As the now infamous FTX cryptocurrency exchange heads toward bankruptcy in a stunning fall from grace for the world’s second-largest digital currency platform, financial advisers and crypto experts say the immediate fallout will be huge.
“This is extremely bad news in the short term,” said Ric Edelman, founder of the Digital Assets Council of Financial Professionals.
“FTX was one of the most highly regarded crypto exchanges and the second largest in the world,” Edelman said. “To have it go out of business in just 24 hours is a shocking development that nobody in the crypto community anticipated.”
The FTX platform, which was briefly slated to be acquired by rival exchange Binance, saw the deal fall through Wednesday when it became clear that founder Sam Bankman-Fried faces an $8 billion shortfall and needs about $4 billion just to remain solvent.
“This undermines confidence in the crypto industry, and it will lengthen the duration of the crypto winter we have been experiencing this past year and will delay the willingness of some investors to engage in this marketplace,” Edelman said. “However, all of that is a reference to short term and the next six to nine months. Long term, this has no effect on the crypto industry and innovation that is being brought about by blockchain technology.”
Bitcoin, the most well-known cryptocurrency, was already down more than 70% this year before the FTX scandal broke as skepticism mounted about the digital asset’s ability to hedge inflation, as once was assumed.
“The question I’m pondering now is what adviser or investor is not going to be completely soured on crypto,” said Eric Balchunas, analyst at Bloomberg Intelligence.
Describing Bankman-Fried as a “face of the industry, aw-shucks tech guy who’s too busy to get haircuts,” Balchunas said the disappointment among investors is difficult to measure at this point.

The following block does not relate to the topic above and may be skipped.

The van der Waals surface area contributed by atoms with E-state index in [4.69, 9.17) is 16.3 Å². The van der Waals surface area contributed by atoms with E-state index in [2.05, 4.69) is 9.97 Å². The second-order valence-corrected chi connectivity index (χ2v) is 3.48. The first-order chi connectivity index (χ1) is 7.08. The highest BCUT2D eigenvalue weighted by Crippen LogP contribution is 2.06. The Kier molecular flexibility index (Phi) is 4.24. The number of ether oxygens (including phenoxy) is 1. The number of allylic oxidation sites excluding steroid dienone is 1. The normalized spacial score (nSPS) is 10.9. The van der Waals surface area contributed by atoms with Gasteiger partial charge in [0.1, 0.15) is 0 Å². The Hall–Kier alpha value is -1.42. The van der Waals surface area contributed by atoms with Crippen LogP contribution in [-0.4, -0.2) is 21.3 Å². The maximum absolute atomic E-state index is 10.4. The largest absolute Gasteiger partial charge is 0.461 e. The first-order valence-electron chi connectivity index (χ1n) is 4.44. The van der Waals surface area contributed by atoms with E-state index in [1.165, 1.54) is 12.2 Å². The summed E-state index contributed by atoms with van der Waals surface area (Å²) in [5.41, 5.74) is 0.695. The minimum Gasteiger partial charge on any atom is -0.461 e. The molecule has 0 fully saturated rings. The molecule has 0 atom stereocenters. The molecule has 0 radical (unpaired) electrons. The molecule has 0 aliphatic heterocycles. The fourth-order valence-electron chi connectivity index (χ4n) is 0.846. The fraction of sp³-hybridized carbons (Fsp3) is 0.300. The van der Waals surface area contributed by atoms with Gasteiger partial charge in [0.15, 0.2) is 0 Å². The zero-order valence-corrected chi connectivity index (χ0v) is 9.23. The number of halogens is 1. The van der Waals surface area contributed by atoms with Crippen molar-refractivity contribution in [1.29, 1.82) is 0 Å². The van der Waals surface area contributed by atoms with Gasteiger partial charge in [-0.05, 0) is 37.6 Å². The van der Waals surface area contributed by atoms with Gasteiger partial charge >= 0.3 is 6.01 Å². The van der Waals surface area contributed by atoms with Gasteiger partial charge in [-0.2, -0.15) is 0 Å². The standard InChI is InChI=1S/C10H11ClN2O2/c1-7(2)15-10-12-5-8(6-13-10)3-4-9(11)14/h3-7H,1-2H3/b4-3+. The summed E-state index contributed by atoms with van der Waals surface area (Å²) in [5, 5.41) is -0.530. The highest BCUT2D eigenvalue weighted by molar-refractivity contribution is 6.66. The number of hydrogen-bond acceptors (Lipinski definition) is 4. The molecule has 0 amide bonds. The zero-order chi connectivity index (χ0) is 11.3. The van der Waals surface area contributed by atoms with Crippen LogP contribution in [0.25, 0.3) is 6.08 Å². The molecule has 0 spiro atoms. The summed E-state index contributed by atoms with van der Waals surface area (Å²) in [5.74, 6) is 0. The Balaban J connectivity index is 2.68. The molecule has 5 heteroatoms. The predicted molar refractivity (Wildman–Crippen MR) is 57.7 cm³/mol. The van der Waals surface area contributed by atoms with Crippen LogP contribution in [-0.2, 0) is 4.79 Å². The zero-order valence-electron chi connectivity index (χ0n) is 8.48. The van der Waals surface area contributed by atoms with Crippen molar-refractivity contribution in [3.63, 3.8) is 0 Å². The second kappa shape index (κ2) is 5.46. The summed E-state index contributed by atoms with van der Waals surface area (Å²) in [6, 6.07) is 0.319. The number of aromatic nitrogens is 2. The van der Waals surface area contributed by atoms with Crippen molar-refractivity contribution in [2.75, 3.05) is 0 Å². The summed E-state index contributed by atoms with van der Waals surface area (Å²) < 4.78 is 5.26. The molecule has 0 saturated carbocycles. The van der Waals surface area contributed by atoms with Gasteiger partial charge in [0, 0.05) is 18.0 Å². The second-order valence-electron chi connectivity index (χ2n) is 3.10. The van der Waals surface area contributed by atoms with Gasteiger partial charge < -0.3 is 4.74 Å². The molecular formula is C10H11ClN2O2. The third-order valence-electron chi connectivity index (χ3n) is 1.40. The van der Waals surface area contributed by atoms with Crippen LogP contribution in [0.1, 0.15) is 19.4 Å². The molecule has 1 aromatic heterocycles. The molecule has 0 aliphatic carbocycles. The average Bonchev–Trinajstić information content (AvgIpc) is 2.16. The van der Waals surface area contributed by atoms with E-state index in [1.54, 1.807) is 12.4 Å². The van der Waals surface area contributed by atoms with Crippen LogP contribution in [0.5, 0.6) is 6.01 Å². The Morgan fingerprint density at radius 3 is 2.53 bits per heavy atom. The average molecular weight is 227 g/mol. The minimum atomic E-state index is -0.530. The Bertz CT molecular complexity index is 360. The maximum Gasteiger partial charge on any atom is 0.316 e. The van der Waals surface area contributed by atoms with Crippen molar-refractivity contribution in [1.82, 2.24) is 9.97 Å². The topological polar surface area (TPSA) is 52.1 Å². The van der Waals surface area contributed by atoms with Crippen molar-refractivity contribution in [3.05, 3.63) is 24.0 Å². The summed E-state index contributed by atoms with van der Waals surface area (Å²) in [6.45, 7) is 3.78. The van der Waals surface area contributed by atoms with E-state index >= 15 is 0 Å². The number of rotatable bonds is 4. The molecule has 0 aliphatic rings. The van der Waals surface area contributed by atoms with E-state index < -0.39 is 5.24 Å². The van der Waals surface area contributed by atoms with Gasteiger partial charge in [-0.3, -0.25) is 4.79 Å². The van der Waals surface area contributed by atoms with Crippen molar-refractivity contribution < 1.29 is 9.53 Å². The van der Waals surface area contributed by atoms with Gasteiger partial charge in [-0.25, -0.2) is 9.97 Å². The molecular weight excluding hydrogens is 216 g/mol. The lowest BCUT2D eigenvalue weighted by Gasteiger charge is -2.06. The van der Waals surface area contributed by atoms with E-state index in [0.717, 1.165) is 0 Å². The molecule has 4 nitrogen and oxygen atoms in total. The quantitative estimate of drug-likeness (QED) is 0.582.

“This is a huge vindication for traditional finance; you’d never see this at a place like Fidelity,” he said. “It’s almost ironic that traditional finance fixes this.”
While the full details of what went wrong at FTX are still unraveling, Balchunas said it started to smell fishy to him when he saw the string of celebrity endorsements and support from politicians.
“There’s the whole idea of crypto having a bad year, then there’s this whole narrative of [Bankman-Fried],” Balchunas said. “When you halt withdrawals, that’s a whole new problem beyond just the price going down; that’s almost more scary than the drawdown. It turns out he screwed over his own customers.”
Edelman, an early adopter of digital assets and perennial crypto bull, doesn’t believe the FTX meltdown should deter investors from the category, but he advises proceeding with caution.
“If there had been an interest in investing in this space, now is an opportunity to explore that further because of the new low prices,” he said. “Recognize it is very risky, have a long-term perspective and limit exposure to 1% or 2% of your portfolio.”
If there’s a buy-low move to be made, Edelman said, the time is now.
Bitcoin was up slightly Thursday afternoon to more than $17,000 after falling on Wednesday. But Edelman said more than half the people who currently own bitcoin paid more than $30,000, or about halfway below the peak of more than $60,000 a year ago.
Eric Roberge, founder of Beyond Your Hammock, is not likely to be among those jumping in at the current lows.
“This highlights the role of speculation in the investment world,” he said. “We are here to help clients build stability and predictability into their financial plans so they can enjoy life today and tomorrow. Our rule of thumb is to, ideally, not have more than 5% of a client’s liquid assets in any one investment, which could be a stock, a bond or a speculative category like crypto.”
Daniel Yerger, president of My Wealth Planners, is more blunt and sees the current crypto troubles as vindication of advice when it comes to digital currencies.
“If you’d be OK putting the same amount you want to invest in crypto through a paper shredder, then go for it,” Yerger said. “If you can’t take that loss, don’t invest in crypto. The current meltdown simply is the latest grand spectacle of play stupid games, win stupid prizes.”
The point of investing in alts is to adjust the risk weighting in a portfolio, so advisers need to identify the risk they're seeking to address, said panelists at the Morningstar Investment Conference.
6 months, 3 weeks ago